22 May 2019
Although the world's second largest economy, China only ranks No. 78 in terms of GDP per capita. Photo: Reuters
Although the world's second largest economy, China only ranks No. 78 in terms of GDP per capita. Photo: Reuters

Why China lags far behind Hong Kong in economic freedom

Hong Kong has kept its status as “the freest economy in the world” for the 23rd consecutive year in the annual ranking by the Washington, D.C.-based Heritage Foundation, while Taiwan is ranked No. 11 and mainland China took the 111th place.

Beijing’s mouthpieces didn’t immediately refute the rankings, but the People’s Daily ran an article shortly afterwards arguing that “China remains the world’s investment hotspot”.

In recent years, the Chinese officialdom, along with the country’s ultra-left faction, has often bragged about China’s status as the world’s second largest economy.

According to them, the sheer size of the country’s economy serves as a cast-iron proof that the Communist Party has succeeded in restoring China’s greatness, a phenomenal achievement that is unparalleled in the modern history of the country.

At the same time, Beijing has been deliberately downplaying the importance of GDP per capita or GDP at purchasing power parity (PPP), an internationally recognized measure of a country’s true economic prosperity and the actual standard of living of its people.

That is probably because there is nothing much for Beijing to brag about when it comes to GDP per capita, as China was ranked just 78th (US$7,990) in the world in 2015 in terms of PPP, whereas Hong Kong and Taiwan were ranked 18th (US$42,000) and 38th (US$22,000) respectively.

As a matter of fact, the economic size of a country is not necessarily in direct proportion to its actual degree of economic development and how civilized it is.

Even though China is now the world’s second largest economy, it doesn’t necessarily mean it has already qualified as a developed and civilized country.

As far as the world index of economic freedom is concerned, those economic entities with the highest rankings are mostly western developed countries such as Switzerland, Canada, Britain, Luxembourg, the Netherlands, the United States and Germany.

The exceptions are Hong Kong, Singapore, Estonia, the United Arab Emirates and Chile, all of which are ranked within the top 10.

All these economic entities (with the exception of Estonia and Chile) have a PPP of at least US$37,000, compared with just US$7,990 for China.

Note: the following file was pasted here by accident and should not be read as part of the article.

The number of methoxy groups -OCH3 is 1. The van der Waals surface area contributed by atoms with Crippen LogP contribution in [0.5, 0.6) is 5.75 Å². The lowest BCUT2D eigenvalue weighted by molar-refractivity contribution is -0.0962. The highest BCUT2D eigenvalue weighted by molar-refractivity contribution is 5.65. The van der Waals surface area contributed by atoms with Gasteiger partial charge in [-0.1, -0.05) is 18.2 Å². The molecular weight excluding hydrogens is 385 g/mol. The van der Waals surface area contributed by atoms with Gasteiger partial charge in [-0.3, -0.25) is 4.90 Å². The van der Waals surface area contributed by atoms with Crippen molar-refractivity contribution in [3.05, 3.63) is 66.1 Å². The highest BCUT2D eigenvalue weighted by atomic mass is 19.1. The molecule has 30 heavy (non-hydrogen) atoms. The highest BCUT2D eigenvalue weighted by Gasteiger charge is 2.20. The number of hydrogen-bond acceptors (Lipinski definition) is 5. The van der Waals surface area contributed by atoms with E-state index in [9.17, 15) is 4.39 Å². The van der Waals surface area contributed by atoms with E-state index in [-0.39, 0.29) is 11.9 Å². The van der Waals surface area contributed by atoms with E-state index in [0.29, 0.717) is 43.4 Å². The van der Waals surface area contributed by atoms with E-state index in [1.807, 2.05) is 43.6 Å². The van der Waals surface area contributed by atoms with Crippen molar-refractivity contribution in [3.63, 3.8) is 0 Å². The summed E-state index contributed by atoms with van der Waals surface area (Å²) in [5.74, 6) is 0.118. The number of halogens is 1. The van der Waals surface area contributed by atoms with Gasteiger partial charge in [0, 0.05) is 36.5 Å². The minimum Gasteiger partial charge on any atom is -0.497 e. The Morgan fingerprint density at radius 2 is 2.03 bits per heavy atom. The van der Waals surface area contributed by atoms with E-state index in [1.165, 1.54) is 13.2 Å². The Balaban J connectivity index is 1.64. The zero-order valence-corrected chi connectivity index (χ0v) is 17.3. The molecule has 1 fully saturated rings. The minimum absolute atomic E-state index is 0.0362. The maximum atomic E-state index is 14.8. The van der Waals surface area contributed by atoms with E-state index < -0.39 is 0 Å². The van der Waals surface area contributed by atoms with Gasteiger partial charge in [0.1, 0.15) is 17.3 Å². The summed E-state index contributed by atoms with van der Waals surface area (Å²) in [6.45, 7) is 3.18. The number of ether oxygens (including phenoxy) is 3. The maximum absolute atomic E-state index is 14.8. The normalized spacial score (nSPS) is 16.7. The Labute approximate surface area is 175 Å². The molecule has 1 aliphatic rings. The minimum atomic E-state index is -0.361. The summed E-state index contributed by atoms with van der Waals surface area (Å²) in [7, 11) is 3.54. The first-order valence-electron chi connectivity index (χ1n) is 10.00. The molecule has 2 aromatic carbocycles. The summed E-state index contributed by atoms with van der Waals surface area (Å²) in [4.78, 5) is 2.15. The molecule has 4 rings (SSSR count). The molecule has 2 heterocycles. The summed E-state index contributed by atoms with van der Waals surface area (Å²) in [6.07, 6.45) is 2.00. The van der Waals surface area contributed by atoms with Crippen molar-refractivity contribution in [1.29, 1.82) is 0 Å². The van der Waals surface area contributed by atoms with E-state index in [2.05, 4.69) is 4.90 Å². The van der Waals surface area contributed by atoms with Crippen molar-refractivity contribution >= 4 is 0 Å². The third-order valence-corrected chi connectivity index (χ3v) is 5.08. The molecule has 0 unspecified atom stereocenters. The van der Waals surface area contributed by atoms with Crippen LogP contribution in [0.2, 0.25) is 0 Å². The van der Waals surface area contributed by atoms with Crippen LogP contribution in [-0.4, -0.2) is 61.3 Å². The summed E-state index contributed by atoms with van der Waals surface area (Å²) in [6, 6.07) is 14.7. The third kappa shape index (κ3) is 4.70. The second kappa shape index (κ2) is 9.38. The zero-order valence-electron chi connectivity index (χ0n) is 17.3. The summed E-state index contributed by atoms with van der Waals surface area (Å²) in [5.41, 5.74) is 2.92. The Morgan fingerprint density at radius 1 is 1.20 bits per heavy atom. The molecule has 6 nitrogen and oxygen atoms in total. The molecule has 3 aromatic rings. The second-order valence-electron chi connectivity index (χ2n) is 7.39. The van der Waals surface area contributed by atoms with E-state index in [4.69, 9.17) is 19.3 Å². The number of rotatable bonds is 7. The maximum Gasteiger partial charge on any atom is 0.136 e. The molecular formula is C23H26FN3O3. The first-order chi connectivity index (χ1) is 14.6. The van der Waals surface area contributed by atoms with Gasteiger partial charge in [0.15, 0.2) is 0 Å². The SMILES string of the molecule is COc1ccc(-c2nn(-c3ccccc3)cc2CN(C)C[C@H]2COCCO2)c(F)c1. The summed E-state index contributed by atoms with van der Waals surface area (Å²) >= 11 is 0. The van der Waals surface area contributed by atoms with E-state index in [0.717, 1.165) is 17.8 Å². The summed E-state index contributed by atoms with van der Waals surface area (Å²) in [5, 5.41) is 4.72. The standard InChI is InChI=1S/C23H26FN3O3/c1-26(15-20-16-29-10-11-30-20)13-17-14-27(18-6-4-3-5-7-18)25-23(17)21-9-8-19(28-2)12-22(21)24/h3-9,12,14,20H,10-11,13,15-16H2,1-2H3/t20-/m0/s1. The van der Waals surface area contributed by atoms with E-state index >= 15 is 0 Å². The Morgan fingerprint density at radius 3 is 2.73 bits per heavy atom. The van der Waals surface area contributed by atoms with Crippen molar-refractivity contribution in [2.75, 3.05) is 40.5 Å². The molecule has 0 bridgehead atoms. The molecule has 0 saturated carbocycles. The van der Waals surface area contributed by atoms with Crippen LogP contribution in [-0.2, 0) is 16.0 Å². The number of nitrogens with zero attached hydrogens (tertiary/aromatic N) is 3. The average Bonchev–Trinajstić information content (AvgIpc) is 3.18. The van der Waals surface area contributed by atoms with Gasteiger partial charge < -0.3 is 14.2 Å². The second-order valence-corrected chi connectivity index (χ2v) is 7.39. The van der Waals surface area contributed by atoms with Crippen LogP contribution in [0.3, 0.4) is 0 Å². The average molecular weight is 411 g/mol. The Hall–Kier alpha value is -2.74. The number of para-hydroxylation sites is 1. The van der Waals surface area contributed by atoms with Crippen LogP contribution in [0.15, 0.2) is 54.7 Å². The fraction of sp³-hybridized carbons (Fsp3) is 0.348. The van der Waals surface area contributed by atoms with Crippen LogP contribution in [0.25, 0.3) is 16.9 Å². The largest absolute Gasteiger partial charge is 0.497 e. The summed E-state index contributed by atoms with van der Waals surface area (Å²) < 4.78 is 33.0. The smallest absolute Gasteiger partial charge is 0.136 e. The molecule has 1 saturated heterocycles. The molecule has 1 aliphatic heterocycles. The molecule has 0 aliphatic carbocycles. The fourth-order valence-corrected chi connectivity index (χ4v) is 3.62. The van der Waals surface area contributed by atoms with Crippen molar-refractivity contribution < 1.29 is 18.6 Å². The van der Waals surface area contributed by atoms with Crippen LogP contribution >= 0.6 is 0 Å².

Moreover, all these economies share two things in common: their tertiary industries, almost without exception, account for 65 percent or more of their GDP, while their urbanization rate all exceeds 70 percent.

By comparison, China’s service industry only accounts for 54 percent of its GDP while its urbanization rate is only slightly over 51 percent.

Apart from GDP per capita, there are other internationally recognized indices that are usually employed to measure a country’s social development, its degree of civil rights and how civilized it is.

These are the Index of Freedom published by the US organization Freedom House, Corruption Perceptions Index published by Transparency International in Germany, Index of Democracy released by The Economist in Britain, World Press Freedom Index released by Reporters Sans Frontières, and Rule of Law Index published by the Global Justice Program at Yale University, among other indices.

In a nutshell, among all the political entities dominated by ethnic Chinese, Hong Kong, Taiwan and Singapore are all ranked much higher than mainland China in these indices.

And these results are anything but coincidental. Hong Kong, Taiwan and Singapore score higher in these indices because these three places all embrace clean government, judicial independence, the rule of law, procedural justice, free market economy, press freedom and civil rights of their citizens, the universal elements that are key to a truly developed and civilized society.

On the other hand, China is still governed by a one-party dictatorship that has absolutely no respect for human rights, the rule of law and procedural justice.

This indicates that no matter how large the country’s economy is, it still has a very long way to go before it can truly qualify as a developed and civilized country.

This article appeared in the Hong Kong Economic Journal on Feb. 22

Translation by Alan Lee

[Chinese version 中文版]

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HKEJ columnist

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